California regulators will require oil and natural gas companies to disclose plans to use hydraulic fracturing 10 days in advance, under draft regulations released today.
If the regulations are adopted, the Division of Oil, Gas, and Geothermal Resources will post well locations three days before fracturing begins, according to a statement posted on the agency’s website today. The state doesn’t currently require companies to reveal fracking plans.
The so-called “discussion draft” proposal is meant to begin talks over regulations that may be adopted at a later time by Gov. Jerry Brown and state lawmakers. The formal process of establishing the regulations will begin in early 2013, according to the statement.
Oil and gas companies “will participate in the process as new regulations are formulated,” Tupper Hull, spokesman for the Western States Petroleum Association, an industry trade group, said today in an e-mail.
The rules also would require companies to post information about chemicals used to fracture wells on FracFocus, a national website that the energy industry helped create in 2011 to allow for voluntary disclosure. As in other states, companies would be allowed to avoid naming some chemical compounds considered to be trade secrets. In some cases, they may also seek exceptions where fracturing is expected to occur for exploratory wells.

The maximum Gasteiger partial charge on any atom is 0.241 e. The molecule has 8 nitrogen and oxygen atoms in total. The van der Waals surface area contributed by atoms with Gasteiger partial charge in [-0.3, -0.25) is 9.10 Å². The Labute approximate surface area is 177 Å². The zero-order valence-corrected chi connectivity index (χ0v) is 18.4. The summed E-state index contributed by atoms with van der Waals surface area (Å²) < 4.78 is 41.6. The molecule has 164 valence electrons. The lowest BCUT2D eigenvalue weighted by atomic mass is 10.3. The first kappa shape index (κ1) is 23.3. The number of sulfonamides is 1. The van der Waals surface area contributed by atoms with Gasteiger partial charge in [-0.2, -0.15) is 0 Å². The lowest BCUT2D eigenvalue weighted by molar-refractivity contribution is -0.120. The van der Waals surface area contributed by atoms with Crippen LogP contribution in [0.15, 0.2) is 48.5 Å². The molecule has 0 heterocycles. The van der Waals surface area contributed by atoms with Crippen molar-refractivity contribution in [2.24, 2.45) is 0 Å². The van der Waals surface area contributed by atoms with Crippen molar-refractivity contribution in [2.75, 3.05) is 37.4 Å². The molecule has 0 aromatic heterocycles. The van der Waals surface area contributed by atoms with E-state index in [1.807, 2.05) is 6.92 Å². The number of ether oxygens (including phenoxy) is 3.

The regulations also require additional well testing and monitoring before, during and after fracturing operations.
California is the nation’s third-largest oil-producing state, with average output of 524,000 barrels a day of crude in September, according to the U.S. Energy Information Administration.
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